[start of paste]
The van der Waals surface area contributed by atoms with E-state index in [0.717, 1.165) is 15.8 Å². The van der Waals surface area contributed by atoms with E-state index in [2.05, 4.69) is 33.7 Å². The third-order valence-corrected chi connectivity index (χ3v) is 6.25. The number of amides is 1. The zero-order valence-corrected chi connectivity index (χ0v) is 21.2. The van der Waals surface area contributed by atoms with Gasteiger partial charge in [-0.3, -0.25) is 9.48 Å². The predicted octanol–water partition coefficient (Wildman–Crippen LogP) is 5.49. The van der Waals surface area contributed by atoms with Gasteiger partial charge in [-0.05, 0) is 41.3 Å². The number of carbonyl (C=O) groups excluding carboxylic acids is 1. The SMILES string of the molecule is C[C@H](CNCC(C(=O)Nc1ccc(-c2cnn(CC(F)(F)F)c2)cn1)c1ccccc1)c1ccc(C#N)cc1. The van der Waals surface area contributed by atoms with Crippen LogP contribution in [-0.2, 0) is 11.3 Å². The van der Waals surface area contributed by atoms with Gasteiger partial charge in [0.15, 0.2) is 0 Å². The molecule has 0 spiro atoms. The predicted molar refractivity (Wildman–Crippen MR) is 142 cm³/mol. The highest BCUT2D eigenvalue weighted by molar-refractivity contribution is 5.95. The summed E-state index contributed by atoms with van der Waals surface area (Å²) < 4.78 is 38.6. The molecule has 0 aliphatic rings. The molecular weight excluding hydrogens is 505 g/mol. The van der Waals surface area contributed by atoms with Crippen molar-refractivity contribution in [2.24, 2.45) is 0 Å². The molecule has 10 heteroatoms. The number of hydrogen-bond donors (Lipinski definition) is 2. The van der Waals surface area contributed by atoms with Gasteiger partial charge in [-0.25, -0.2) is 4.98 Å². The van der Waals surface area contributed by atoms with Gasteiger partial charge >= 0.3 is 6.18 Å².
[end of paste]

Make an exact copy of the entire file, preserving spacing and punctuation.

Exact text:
The van der Waals surface area contributed by atoms with E-state index in [0.717, 1.165) is 15.8 Å². The van der Waals surface area contributed by atoms with E-state index in [2.05, 4.69) is 33.7 Å². The third-order valence-corrected chi connectivity index (χ3v) is 6.25. The number of amides is 1. The zero-order valence-corrected chi connectivity index (χ0v) is 21.2. The van der Waals surface area contributed by atoms with Gasteiger partial charge in [-0.3, -0.25) is 9.48 Å². The predicted octanol–water partition coefficient (Wildman–Crippen LogP) is 5.49. The van der Waals surface area contributed by atoms with Gasteiger partial charge in [-0.05, 0) is 41.3 Å². The number of carbonyl (C=O) groups excluding carboxylic acids is 1. The SMILES string of the molecule is C[C@H](CNCC(C(=O)Nc1ccc(-c2cnn(CC(F)(F)F)c2)cn1)c1ccccc1)c1ccc(C#N)cc1. The van der Waals surface area contributed by atoms with Crippen LogP contribution in [-0.2, 0) is 11.3 Å². The van der Waals surface area contributed by atoms with Gasteiger partial charge in [0.15, 0.2) is 0 Å². The molecule has 0 spiro atoms. The predicted molar refractivity (Wildman–Crippen MR) is 142 cm³/mol. The highest BCUT2D eigenvalue weighted by molar-refractivity contribution is 5.95. The summed E-state index contributed by atoms with van der Waals surface area (Å²) < 4.78 is 38.6. The molecule has 0 aliphatic rings. The molecular weight excluding hydrogens is 505 g/mol. The van der Waals surface area contributed by atoms with Crippen molar-refractivity contribution in [2.24, 2.45) is 0 Å². The molecule has 10 heteroatoms. The number of hydrogen-bond donors (Lipinski definition) is 2. The van der Waals surface area contributed by atoms with Gasteiger partial charge in [-0.25, -0.2) is 4.98 Å². The van der Waals surface area contributed by atoms with Gasteiger partial charge >= 0.3 is 6.18 Å².